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Many of us are scrambling to get our paperwork in order to claim our tax refund as the April 30th tax filing deadline quickly approaches. The good news: The stress and anxiety of tax season is almost over.
More than two-thirds of Canadians will receive a refund of an average of $1,600 (*Cha-ching*) from the government. A number of different factors will determine the exact value of your reimbursement but thanks to free income tax calculator tools, like SimpleTax or TurboTax, you probably already have a good idea of what your tax refund will look like. Whether it’s a couple hundred dollars or in the 4-digit range, the question now becomes, “What do I do with my tax refund”?
Here are the top 5 ways to make the most of your tax refund.
Resist the urge to splurge.
Don’t fall into the trap of treating your tax refund like a winning lottery ticket. Go ahead and treat yourself to a little something like a nice meal out but some itches you should avoid scratching. As finance expert Suze Orman puts it, “Just because you can afford it doesn’t mean you should buy it.” A survey by Finder Canada found that 63% of Canadians make impulsive spending decisions on a yearly basis. A lack of careful decision making can result in buyer’s remorse so when tempted by an item with a hefty price tag, sit on it for a bit to avoid a guilty conscious. After all, your tax refund isn’t going anywhere.
Pay off your debt and pay-back your loans.
The average Canadian has nearly $30,000 in non-mortgage debt. This includes an average credit card balance of over $4,000. Many of us get by paying the minimum monthly payments, but since the average credit card interest rate hovers at 19%, it’s always better to pay sooner than later to avoid the high interest rates stacking up. Not only does debt put a dent in your wallet, debt can also have enormous emotional and psychological burdens. If you have debt, look at what you owe and pay back as much as you can. Prioritize ‘bad debt’ that incurs the highest rate of interest. By using your tax refund to pay off debt as quickly as possible, you’ll be one step closer to becoming debt-free.
Stash your cash in an emergency fund.
It’s easy to overlook the importance of an emergency fund when your finances are going well. With cash in the bank, it’s only natural to remain positive, which is perhaps why only 26% of Canadians have an emergency fund in place, with over a third of millenials having no emergency stash at all to offset unexpected financial difficulties. But the truth is you never know what the future holds. By putting some or all of your tax refund towards an emergency fund, you can be ready to tackle financial emergencies without going into debt.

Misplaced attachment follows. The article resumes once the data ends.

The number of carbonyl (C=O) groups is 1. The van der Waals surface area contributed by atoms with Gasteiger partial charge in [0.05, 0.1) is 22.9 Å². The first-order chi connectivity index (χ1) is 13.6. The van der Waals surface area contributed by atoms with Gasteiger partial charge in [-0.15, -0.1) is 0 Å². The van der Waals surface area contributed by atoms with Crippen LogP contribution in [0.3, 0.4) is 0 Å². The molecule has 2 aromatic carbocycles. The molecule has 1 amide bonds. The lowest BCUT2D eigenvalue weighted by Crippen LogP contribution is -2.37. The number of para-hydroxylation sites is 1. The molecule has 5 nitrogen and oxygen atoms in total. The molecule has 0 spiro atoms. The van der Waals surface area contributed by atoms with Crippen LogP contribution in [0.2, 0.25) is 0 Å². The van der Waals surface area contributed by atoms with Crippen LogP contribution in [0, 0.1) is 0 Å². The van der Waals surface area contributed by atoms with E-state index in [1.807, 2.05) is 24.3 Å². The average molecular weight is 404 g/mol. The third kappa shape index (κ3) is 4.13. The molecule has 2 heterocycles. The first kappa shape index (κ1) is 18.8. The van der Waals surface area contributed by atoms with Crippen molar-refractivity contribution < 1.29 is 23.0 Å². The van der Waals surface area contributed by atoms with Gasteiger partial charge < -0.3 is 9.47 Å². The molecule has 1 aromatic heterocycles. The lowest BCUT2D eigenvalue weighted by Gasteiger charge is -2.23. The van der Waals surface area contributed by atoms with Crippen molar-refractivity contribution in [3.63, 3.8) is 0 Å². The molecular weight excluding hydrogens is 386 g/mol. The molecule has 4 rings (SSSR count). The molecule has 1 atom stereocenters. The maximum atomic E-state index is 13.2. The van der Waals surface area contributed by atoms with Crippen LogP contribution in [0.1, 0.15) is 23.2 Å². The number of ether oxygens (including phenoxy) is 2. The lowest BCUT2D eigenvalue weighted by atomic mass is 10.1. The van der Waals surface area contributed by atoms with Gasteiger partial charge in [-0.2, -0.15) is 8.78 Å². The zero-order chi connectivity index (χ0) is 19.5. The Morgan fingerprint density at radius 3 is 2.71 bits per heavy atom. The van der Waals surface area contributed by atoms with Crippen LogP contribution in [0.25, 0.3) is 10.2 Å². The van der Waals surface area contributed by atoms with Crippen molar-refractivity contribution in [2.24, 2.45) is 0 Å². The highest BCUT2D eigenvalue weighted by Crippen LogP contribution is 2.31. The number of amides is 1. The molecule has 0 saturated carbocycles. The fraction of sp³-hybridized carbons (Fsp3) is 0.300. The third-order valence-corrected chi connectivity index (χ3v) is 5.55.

Hack your life by investing in yourself.
Growing your knowledge and skills may give you a boost in self-confidence, but it can also provide great returns. You’re not only going to become more self-sufficient, but employers will find you more valuable, which means you can confidently negotiate a higher entry salary or ask for a raise. There are many affordable online courses you can take right now to expand your skill set. Not sure what skills will provide the best return on your investment in yourself? Check out this list of in-demand skills.
Save and invest towards a financial goal.
Whether you’re striving to meet a short-term financial goal like buying a new couch or a long-term one like buying a house, chances are that achieving your financial goals equates to saving money. Instead of placing the money from your tax refund under your mattress, start building towards your goals by saving your money into an investment account. By putting your money to work for you in a diversified investment portfolio that aligns with you financial profile, goals and risk tolerance, you’ll benefit from the forces of time and compound interest, and will likely reach your goal faster. Plus, you can reap the tax benefits of a TFSA or RRSP, depending on the type of goal you’re saving towards.
Pay it forward.
Donating to charity is not just a noble cause. It can also affect your bottom line. When you donate to one of Canada’s 86,000 registered charities, you can claim charitable tax credits or deductions with your official donation receipt. So why not do some good with your money from your tax refund, and in the process receive a little kickback from the government?
It can be difficult to decide what to do with your tax refund. When your instincts may be telling you “go spend!”, reconsider what might be the best option for you given your financial situation and the financials goals you’re aiming for. Want to figure out what’s right for you? Drop us a message in our chat. We’re happy to help!